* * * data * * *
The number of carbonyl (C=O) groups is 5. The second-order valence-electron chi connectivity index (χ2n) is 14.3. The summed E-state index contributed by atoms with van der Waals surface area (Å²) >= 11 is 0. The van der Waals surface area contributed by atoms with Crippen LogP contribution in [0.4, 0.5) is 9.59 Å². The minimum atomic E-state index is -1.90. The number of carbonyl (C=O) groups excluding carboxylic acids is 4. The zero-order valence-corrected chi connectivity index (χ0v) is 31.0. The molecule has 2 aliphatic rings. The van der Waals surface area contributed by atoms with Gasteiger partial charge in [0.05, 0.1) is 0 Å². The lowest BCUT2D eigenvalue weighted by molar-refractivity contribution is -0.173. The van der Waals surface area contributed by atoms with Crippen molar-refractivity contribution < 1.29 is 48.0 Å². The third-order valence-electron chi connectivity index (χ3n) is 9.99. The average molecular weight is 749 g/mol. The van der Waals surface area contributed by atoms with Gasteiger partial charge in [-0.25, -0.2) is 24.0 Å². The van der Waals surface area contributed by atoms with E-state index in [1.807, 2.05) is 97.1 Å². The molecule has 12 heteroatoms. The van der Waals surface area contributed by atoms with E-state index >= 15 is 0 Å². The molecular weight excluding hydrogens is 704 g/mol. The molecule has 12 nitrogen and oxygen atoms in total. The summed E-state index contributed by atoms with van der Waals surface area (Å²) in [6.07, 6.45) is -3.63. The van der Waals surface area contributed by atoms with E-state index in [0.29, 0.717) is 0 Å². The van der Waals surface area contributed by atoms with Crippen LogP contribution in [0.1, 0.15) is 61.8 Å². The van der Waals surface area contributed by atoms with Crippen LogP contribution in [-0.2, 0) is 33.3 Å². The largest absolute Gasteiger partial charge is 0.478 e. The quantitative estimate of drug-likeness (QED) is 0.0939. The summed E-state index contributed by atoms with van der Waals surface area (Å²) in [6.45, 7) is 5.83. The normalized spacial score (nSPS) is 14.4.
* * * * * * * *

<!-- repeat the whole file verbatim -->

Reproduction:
The number of carbonyl (C=O) groups is 5. The second-order valence-electron chi connectivity index (χ2n) is 14.3. The summed E-state index contributed by atoms with van der Waals surface area (Å²) >= 11 is 0. The van der Waals surface area contributed by atoms with Crippen LogP contribution in [0.4, 0.5) is 9.59 Å². The minimum atomic E-state index is -1.90. The number of carbonyl (C=O) groups excluding carboxylic acids is 4. The zero-order valence-corrected chi connectivity index (χ0v) is 31.0. The molecule has 2 aliphatic rings. The van der Waals surface area contributed by atoms with Gasteiger partial charge in [0.05, 0.1) is 0 Å². The lowest BCUT2D eigenvalue weighted by molar-refractivity contribution is -0.173. The van der Waals surface area contributed by atoms with Crippen molar-refractivity contribution < 1.29 is 48.0 Å². The third-order valence-electron chi connectivity index (χ3n) is 9.99. The average molecular weight is 749 g/mol. The van der Waals surface area contributed by atoms with Gasteiger partial charge in [-0.25, -0.2) is 24.0 Å². The van der Waals surface area contributed by atoms with E-state index in [1.807, 2.05) is 97.1 Å². The molecule has 12 heteroatoms. The van der Waals surface area contributed by atoms with E-state index >= 15 is 0 Å². The molecular weight excluding hydrogens is 704 g/mol. The molecule has 12 nitrogen and oxygen atoms in total. The summed E-state index contributed by atoms with van der Waals surface area (Å²) in [6.07, 6.45) is -3.63. The van der Waals surface area contributed by atoms with E-state index in [0.29, 0.717) is 0 Å². The van der Waals surface area contributed by atoms with Crippen LogP contribution in [0.1, 0.15) is 61.8 Å². The van der Waals surface area contributed by atoms with Crippen LogP contribution in [-0.2, 0) is 33.3 Å². The largest absolute Gasteiger partial charge is 0.478 e. The quantitative estimate of drug-likeness (QED) is 0.0939. The summed E-state index contributed by atoms with van der Waals surface area (Å²) in [6.45, 7) is 5.83. The normalized spacial score (nSPS) is 14.4.